I return to this article several times a year to remind myself of its paradigm-shifting lesson. I’m working on a video where I dissect this concept of motivation in depth, and offer some practical suggestions about how to cultivate this thing called discipline that lets you accomplish pretty much whatever you want. In the meantime however, if you’re finding yourself lacking in motivation, please (a) read the article, and (b) attempt to remove the word motivation from your vocabulary entirely.
These days, the only circumstance in which I let myself even think about motivation as a concept is if a friend is complaining ‘aarghh I just don’t have the motivation to work right now’. If I don’t know them very well, I reply ‘yeah me too lol’. If however, I know the person well, I give them an unsolicited lecture about exactly why motivation is a myth, and why/how they should be cultivating discipline. If they’re still in the room by the end of this conversation, they usually think ‘wow you’re right, I shouldn’t be trying to feel like doing stuff, I should just do it!’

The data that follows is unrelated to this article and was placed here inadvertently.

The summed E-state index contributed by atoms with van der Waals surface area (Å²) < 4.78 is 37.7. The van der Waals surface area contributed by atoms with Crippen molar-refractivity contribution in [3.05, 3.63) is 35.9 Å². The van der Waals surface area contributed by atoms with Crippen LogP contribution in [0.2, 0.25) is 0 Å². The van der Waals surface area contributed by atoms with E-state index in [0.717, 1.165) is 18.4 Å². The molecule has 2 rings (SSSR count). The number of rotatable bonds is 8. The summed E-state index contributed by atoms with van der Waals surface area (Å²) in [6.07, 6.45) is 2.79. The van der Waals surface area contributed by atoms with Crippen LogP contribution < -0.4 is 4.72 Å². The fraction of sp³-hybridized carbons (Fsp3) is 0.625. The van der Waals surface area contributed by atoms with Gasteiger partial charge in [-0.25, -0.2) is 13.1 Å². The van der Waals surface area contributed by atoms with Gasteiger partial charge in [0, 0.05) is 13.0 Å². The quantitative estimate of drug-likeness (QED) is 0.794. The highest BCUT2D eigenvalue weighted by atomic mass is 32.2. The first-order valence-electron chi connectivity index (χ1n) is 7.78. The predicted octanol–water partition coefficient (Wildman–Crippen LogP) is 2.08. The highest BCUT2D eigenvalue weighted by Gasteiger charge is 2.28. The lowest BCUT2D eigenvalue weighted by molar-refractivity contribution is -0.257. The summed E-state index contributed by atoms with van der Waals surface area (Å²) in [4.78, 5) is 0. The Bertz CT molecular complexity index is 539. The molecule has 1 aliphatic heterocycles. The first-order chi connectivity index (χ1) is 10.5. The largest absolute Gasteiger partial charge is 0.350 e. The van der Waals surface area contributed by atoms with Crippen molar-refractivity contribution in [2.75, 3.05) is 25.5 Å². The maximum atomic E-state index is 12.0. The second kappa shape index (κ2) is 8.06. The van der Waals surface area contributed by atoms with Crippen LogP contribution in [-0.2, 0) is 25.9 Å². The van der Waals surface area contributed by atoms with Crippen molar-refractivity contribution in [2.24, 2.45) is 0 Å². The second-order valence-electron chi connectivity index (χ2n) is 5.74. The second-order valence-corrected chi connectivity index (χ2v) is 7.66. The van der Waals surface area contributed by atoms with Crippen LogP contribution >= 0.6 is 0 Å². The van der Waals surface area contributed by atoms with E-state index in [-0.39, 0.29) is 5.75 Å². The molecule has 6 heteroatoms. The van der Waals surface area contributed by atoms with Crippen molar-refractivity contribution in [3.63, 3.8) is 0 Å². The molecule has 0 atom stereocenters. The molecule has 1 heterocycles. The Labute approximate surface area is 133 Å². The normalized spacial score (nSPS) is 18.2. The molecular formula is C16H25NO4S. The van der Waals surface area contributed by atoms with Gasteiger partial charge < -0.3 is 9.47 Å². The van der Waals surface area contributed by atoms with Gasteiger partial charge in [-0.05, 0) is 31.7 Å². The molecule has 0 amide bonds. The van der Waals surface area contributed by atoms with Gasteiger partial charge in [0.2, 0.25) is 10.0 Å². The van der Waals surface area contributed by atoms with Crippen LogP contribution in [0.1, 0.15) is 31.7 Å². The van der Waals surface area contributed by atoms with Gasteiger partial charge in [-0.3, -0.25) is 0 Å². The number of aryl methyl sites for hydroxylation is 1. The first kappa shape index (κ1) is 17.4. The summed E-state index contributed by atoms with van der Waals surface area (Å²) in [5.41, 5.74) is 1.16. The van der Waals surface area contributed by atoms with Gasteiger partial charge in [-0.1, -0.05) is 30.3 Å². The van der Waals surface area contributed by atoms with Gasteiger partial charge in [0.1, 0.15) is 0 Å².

So yeah, motivation is a myth. Trying to get yourself to feel like doing something useful is a fool’s errand. A 3-year old bases their day-to-day decisions on what they feel like doing. An intelligent student/adult recognises that feeling like doing something useful should have absolutely nothing to do with whether they actually do it.